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Study Finds Few Benefits in 'Medical Home' Care Model
02/27/2014   Reported By: Patty B. Wight

A study published this week in the Journal of the American Medical Association found that one of the first, longest-running "medical home" health reform pilots in the U.S. has yielded few improvements in quality and no reduction in costs. The study has created a bit of a stir among health reform advocates. Patty Wight tells us how it applies to Maine, which is considered one of the pioneers in the medical home movement.

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Patient Centered Medical Homes are more about an idea than an actual place, as the name suggests. And the idea is that primary care providers should take a more proactive approach with their patients. Lisa Letourneau, the executive director of Maine Quality Counts, says the theory goes something like this:

"I communicate with them in a way that encourages them to come in and talk with me about their health problems before they get acutely ill," she says.

Think of those post cards veterinarians send to pet owners reminding them about preventative shots and appointments. It's kind of the same idea for people, but it mobilizes everyone in the primary care practice - from physicians to nurses - to more actively engage in a patient's health.

The goal is to provide better quality, coordination, and access to care. But when RAND Corporation scientist Mark Friedberg studied a medical home in Pennsylvania over a three-year period, he found different results.

"What we found - and we looked at measures of both the quality of care, the utilization of care and costs of care - what we found is, among the 11 quality measures we examined, the medical home implementation was associated in a statistically significant way with improvement on one of the 11 measures."

Quality improvement in just one area and no reduction in costs. Friedberg says he's surprised at the results that run counter to evidence going back decades that a strong primary care system is good for patients on multiple levels. It's the very evidence that led to the creation of medical homes, which debuted around 2008.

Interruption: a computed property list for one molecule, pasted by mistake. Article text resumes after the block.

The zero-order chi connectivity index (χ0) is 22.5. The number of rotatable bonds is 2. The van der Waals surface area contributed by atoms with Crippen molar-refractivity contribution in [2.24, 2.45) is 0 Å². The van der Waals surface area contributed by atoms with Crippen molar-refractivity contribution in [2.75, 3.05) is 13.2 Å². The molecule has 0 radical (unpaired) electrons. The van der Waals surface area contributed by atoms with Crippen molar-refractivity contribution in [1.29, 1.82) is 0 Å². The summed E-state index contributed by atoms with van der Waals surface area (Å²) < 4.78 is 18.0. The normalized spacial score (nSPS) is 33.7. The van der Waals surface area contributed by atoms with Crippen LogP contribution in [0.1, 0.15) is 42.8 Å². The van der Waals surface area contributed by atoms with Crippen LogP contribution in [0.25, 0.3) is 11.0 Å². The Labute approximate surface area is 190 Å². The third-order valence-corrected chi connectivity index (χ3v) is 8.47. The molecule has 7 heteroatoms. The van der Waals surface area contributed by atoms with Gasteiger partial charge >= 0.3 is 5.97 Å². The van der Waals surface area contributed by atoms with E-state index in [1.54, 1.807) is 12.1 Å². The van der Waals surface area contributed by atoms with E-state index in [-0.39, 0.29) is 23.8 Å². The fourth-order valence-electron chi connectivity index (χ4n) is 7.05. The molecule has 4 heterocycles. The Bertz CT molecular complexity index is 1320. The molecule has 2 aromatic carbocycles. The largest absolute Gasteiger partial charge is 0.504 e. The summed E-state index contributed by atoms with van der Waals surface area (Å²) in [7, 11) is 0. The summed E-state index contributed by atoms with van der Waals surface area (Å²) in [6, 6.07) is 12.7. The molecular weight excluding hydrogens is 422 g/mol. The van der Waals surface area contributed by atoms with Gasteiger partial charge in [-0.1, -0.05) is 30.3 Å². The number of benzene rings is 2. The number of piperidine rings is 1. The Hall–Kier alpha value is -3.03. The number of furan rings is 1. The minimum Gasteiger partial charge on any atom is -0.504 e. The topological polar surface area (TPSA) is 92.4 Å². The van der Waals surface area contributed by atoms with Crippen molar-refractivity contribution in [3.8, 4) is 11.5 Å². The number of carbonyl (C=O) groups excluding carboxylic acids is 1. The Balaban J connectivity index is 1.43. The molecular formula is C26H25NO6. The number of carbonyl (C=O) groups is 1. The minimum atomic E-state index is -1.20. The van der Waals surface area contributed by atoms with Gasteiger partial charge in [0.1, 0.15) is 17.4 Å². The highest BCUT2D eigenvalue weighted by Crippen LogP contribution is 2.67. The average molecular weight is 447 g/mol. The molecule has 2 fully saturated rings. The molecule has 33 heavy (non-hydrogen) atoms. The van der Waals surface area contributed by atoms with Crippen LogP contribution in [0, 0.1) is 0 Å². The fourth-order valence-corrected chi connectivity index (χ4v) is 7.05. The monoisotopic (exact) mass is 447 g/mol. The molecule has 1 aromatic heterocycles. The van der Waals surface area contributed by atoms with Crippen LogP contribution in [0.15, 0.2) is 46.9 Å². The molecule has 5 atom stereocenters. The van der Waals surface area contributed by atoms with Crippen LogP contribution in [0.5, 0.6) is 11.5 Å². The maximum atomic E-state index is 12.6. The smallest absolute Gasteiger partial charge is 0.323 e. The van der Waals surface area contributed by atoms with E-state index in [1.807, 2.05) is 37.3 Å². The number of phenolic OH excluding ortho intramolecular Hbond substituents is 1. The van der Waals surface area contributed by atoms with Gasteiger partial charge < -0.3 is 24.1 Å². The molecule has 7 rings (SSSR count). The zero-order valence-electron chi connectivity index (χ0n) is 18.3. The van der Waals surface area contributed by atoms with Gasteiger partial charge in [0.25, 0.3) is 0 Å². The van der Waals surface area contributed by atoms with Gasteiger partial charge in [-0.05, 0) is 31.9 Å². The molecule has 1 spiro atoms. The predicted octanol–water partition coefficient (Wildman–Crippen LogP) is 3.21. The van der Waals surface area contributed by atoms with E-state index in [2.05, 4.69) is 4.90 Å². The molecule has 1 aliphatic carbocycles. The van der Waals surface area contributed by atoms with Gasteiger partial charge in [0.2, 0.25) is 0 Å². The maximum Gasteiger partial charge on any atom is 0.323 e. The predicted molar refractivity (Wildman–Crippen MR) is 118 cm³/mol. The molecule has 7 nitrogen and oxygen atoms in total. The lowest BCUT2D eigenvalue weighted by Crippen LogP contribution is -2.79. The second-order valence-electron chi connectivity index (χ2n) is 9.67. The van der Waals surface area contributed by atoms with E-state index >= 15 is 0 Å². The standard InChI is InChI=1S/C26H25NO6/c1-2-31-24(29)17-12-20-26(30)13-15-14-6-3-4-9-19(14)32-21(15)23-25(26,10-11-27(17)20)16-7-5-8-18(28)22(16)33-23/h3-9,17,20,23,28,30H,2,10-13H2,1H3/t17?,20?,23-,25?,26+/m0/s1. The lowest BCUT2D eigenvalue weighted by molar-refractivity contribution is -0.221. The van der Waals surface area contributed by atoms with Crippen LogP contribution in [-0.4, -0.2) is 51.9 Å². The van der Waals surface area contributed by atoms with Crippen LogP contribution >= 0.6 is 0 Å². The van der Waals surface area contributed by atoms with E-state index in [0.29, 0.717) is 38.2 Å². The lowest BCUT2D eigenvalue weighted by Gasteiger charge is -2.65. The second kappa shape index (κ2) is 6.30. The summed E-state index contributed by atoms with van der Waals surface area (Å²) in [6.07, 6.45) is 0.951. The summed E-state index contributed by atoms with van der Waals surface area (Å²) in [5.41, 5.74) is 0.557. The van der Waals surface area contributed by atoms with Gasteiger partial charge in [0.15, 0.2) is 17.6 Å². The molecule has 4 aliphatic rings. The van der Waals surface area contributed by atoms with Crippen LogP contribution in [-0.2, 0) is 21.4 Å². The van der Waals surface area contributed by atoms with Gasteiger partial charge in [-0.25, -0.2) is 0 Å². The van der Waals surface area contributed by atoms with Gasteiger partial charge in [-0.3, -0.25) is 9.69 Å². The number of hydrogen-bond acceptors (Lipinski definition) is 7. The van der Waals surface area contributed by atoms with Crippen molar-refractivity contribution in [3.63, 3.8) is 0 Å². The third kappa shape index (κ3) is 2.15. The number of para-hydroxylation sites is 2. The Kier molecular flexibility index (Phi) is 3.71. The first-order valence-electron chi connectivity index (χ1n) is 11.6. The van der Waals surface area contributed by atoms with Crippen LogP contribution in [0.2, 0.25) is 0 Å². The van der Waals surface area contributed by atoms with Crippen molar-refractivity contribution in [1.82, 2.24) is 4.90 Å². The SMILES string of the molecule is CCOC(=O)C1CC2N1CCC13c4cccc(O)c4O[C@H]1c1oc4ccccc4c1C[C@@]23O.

"I think that the trouble is when you take that theoretical model and try to apply it to primary care practices," Friedberg says. "And what that means is taking real life primary care practices that are busy, they're under all kinds of pressures, and asking them to transform into medical homes, which is a fair amount of work. That's actually quite hard to do."

Friedberg cautions against drawing broad conclusions about all medical homes from this particular study. Lisa Letourneau of Maine Quality Counts points out that the study examined just one pilot program for three years in the earliest phases of medical home reform.

"Like anything, we learn as we go," Letourneau says, "and I think we've learned a lot about what works to better support primary care transformation efforts since that time."

Letourneau says Maine's approach is a bit different from the one studied. Here, she says, medical homes have a stronger focus on reducing waste, emergency room visits and hospital readmissions. And she says Maine's medical homes integrate behavioral health in primary care practices, something not usually found in other models.

There are about 160 medical homes in the state. One is Orono Family Medicine. Practice Manager David Ako-Annan says six months in to the new model, he's convinced. "I personally believe that it's a promising model for transforming the organization and delivery of primary care," he says.

Ako-Annan says shifting to this model has reduced waiting times. Providers know their patients better. And care has improved through things like having a staff social worker visit patients in their homes. And he says they've gotten positive feedback.

"We cannnot do anything without this," he says. "We need to know our patients. We need to build relationships with patients, so this is one of the ways to do that."

The takeaway from the study, says scientist Mark Friedberg, is not that medical homes are a failed idea. It's how you implement the model and evolve that matters. A University of Southern Maine Muskie School evaluation of Maine's medical homes is expected this spring.

Learn more about medical homes study in the current issue of the Journal of the American Medical Association.


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